Private Office Blues

Having his own closed work space in the open-cubicle world of 2014 has our columnist feeling uneasy.

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Toward the end of his life, advertising genius and inveterate workplace redesigner Jay Chiat once told me, “People have to have places to hang their cat pictures. I get that now.” I don’t get it: I have no cat pictures. In my recently renovated private office—located in a 12-story 1920s building in Soho—there is a place for a chess set, some adorable family vacation photos, and four books on a table. Yet my interior decor delivers a deep personal dread that’s just now beginning to diminish. 

The books tell a story of my unease. There is my little red English translation of Quotations from Chairman Mao Tse-Tung, with its pithy, impenetrable gems about the meaning of work and struggle. There’s The Six Sigma Way (also red, though not at all little) written in the 1990s by successful management consultant Peter Pande about the productivity-boosting methodology that transformed the corporate work ethic at the end of the last century. On a Kindle is the self-explanatory Mindless: Why Smarter Machines Are Making Dumber Humans by Simon Head. And the latest is Nikil Saval’s entertaining Cubed: A Secret History of the Workplace, which could also be called “The Decline and Fall of the Corner-Office Empire.” I seek any wisdom that might explain why having an office with a door I can close and lock—why having my own closed personal space in the open-cubicle world of 2014—fills me with an apprehension that has barely lessened in the months since this lovely space was cleared out just for me.

I am the host of a daily public-radio news program and there is no obvious reason why having a private office space—with lots of fun, little wind-up toys on the desk, personal pictures, and other icons to privacy, including an elegant wooden chess set—should make me so nervous. Yes, anything more ostentatious than a pledge-drive coffee mug is considered an indulgence in public radio, but my anxiety goes deeper. It’s a learned trait that is proving difficult to unlearn, and the chessboard is a step in my long march back.

Work spaces have evolved away from an expectation of spatial privacy where time can be spent on collegial recreation.

My chess set is visible through the window into the corridor and has been there for months awaiting a challenger. No takers, except for a tech worker on a temp job. He played a game with me one afternoon (and won), before going off to his next job rewiring the IT infrastructure in another workspace. One possible explanation for the lack of eager opponents is the abundance of chess books on my shelves and a digital chess clock that suggests a grandmaster is lurking about (I love chess but actually suck as a player). A better explanation is that our work space, like so many others, has evolved away from an expectation of spatial privacy where time can be spent on collegial recreation. There may still be friendly foosball tables at the Googleplex, but nowhere else on Planet Earth anymore.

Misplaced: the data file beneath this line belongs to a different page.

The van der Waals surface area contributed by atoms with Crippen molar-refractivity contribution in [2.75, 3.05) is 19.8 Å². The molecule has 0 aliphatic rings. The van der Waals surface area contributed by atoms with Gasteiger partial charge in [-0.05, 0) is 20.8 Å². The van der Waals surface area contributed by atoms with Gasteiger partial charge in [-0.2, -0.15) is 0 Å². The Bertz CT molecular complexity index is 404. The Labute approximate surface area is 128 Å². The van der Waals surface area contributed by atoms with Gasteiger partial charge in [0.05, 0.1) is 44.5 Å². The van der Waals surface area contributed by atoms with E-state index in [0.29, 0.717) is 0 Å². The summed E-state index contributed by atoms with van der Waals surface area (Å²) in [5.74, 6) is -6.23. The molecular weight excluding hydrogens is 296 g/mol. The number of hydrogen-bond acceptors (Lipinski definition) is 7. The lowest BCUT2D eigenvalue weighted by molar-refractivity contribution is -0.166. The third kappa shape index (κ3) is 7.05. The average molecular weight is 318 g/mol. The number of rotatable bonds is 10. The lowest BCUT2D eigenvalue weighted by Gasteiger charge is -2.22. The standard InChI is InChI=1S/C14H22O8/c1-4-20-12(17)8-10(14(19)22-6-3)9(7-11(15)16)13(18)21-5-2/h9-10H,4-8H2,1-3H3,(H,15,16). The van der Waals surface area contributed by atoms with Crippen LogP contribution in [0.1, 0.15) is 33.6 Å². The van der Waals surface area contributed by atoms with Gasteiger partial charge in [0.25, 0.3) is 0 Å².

I spend most of my time in the airless studio where my show is produced—a room with a soundproof door worthy of a blast shelter, behind a sheet of bulletproof-looking glass, where I’m stared at and ordered around by the half dozen people in the adjoining control room. Unlike my more leisurely looking office, in this prison cell, no one can ever argue that I am not doing my job. 

What’s going on here is a lesson Chiat learned a long time ago. The tension between communal productive space and private territory inevitably plays out in any office environment, including snazzy contemporary open cubicles with baristas on every floor. Private activity not obviously devoted to the company mission stands out. In my shop, I constantly see workers in corners and hallways having phone conversations not possible in their cubicles. Open-plan architecture, wireless connectivity, and the exploding new capability to monitor workers on the job have blown the doors off the private office. Private space has been pushed into the background—onto cell phone screens, private email windows, and  out-of-network Wi-Fi connections. Like electronic lingerie under the outward office casual decor, the private has migrated to an invisible interior.

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